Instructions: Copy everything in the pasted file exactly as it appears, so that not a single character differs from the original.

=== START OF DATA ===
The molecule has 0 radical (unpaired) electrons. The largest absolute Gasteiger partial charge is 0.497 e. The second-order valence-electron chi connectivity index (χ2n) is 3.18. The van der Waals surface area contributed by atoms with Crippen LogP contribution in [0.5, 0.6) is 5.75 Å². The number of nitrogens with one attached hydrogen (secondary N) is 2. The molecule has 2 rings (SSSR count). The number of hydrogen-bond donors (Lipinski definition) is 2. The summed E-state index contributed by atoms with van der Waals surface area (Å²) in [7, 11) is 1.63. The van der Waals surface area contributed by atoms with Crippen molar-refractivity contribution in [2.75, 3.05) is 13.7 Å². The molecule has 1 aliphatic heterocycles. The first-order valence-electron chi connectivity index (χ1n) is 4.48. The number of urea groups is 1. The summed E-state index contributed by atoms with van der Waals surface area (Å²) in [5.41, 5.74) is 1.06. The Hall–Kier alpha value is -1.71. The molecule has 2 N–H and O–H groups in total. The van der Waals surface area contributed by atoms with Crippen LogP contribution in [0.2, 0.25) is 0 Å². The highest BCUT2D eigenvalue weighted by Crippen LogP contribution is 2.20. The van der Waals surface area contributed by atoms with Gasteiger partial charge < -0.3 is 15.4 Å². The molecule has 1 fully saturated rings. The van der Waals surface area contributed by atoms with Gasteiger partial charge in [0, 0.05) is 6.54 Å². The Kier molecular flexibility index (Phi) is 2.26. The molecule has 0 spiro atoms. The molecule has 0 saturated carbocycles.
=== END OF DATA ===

The molecule has 0 radical (unpaired) electrons. The largest absolute Gasteiger partial charge is 0.497 e. The second-order valence-electron chi connectivity index (χ2n) is 3.18. The van der Waals surface area contributed by atoms with Crippen LogP contribution in [0.5, 0.6) is 5.75 Å². The number of nitrogens with one attached hydrogen (secondary N) is 2. The molecule has 2 rings (SSSR count). The number of hydrogen-bond donors (Lipinski definition) is 2. The summed E-state index contributed by atoms with van der Waals surface area (Å²) in [7, 11) is 1.63. The van der Waals surface area contributed by atoms with Crippen molar-refractivity contribution in [2.75, 3.05) is 13.7 Å². The molecule has 1 aliphatic heterocycles. The first-order valence-electron chi connectivity index (χ1n) is 4.48. The number of urea groups is 1. The summed E-state index contributed by atoms with van der Waals surface area (Å²) in [5.41, 5.74) is 1.06. The Hall–Kier alpha value is -1.71. The molecule has 2 N–H and O–H groups in total. The van der Waals surface area contributed by atoms with Crippen LogP contribution in [0.2, 0.25) is 0 Å². The highest BCUT2D eigenvalue weighted by Crippen LogP contribution is 2.20. The van der Waals surface area contributed by atoms with Gasteiger partial charge < -0.3 is 15.4 Å². The molecule has 1 fully saturated rings. The van der Waals surface area contributed by atoms with Gasteiger partial charge in [0, 0.05) is 6.54 Å². The Kier molecular flexibility index (Phi) is 2.26. The molecule has 0 spiro atoms. The molecule has 0 saturated carbocycles.